Indigenous society, the political economy, and colonial education in Patna District : a history of social change from 1811 to 1951 in Gangetic North India
Hagen, James Ray, Corcoran Department of History, University of Virginia
This is an unusually comprehensive study which aims at examining a specific but generalized historical problem, within a holistic and interdisciplinary analysis of one locale (Patna District, Bihar Province/State) between 1811 and 1951. The historical problem is the consensual assumption that British colonial education played a largely positive role in India during the nineteenth and twentieth centuries, as it was considered constituting the intro¬ duction of "modern education" to the subcontinent. To reassess this assumption, this study analyzes the total society, within practical limits, of Patna District in the year 1811 (Part I), and then follows the same compre¬ hensive categories over the period 1811 to 1951 (Part II), thus allowing the experience of colonial education after 1335 to be interpreted. The categories used to approx¬ imate the total society are (1) the spatial distribution of persons and their cultural patterns, (2) the inter¬ connections among persons, and (3) the occupational structure/economic conditions of Patna District. With comparatively fewer uses and cultural compulsions for literacy after the eclipse of Buddhism in the twelfth century, than many other agrarian societies (China, Japan), the 1811 patterns of indigenous education were smallscale schools and domestic tutoring. The cultural character of this 1811 pattern was profoundly influenced by the Hindu tradition of renunciation, of which the act of studentship (brahmacarya) was a symbolic version. Teachers, as representatives of renunciation, carried a moral authority that could confer political legitimacy and reproduce traditional values in the political economy. The political economy, or raja-praja system, was undermined after 1793 by the act of formalizing hitherto customary land-use rights. This caused long-term interference, real and perceived, in the local authority spheres of land controllers (patrons), exploding in the 1930s with increased client assertiveness. This role and cultural meaning of indigenous education was severely affected by the spread of colonial education which bureaucratized thereby crystalizing preindustrial, literary education by 1854, henceforth becoming increasingly tied to the imbalanced colonial economy. It was clearly the long-term trend of increasing client assertiveness, accelerated after the 1870s, that propelled the expansion of colonial education and literacy (4 percent in 1811 to 10 percent in 1921, and 26 pecent in 1951) . In a dialectical manner, patrons both supported colonial education as ritual adoption of colonial rule and opposed it as undermining local authority; they also both favored indigenous education as it reproduced traditional values in the political economy and opposed its expansion because it also undermined local authority. With this dialectical neutralization of patrons, the increasing a_s_S-e r.tiveness of clients, who supported both kinds of education, propelled the expansion of literacy. This study concludes that the experience of colonial education was enormously negative in nearly every respect. Among these as the most negative was the effect of overloading the "cultural metabolism" of society, creating an educational enterprise defined from without the society using a Western cultural model. This was both disjunctive and destructive of the potential continuity for the meaning of education in an indigenously modernizing context.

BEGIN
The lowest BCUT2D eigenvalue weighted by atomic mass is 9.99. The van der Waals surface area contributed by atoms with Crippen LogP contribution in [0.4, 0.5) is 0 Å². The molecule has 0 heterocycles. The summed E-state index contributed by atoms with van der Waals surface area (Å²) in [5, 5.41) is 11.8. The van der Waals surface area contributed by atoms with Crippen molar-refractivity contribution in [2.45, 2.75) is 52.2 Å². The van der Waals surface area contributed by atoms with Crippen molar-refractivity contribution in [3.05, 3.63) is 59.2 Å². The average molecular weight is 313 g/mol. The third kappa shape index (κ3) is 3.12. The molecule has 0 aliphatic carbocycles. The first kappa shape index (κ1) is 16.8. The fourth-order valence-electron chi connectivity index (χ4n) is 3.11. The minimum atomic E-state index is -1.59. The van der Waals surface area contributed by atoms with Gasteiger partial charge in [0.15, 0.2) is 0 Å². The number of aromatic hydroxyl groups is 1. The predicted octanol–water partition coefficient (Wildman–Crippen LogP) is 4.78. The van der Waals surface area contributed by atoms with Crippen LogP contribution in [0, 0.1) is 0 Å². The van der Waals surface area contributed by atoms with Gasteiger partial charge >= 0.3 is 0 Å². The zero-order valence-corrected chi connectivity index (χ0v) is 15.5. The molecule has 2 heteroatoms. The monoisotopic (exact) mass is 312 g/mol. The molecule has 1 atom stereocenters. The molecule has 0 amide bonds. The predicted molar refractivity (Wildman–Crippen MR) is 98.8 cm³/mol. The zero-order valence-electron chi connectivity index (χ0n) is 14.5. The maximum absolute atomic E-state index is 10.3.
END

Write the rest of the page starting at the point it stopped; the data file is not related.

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PHD (Doctor of Philosophy)
Education -- India -- Patna District
Digitization of this thesis was made possible by a generous grant from the Jefferson Trust, 2015.
Thesis originally deposited on 2016-02-19 in version 1.28 of Libra. This thesis was migrated to Libra2 on 2017-03-23 16:32:58.
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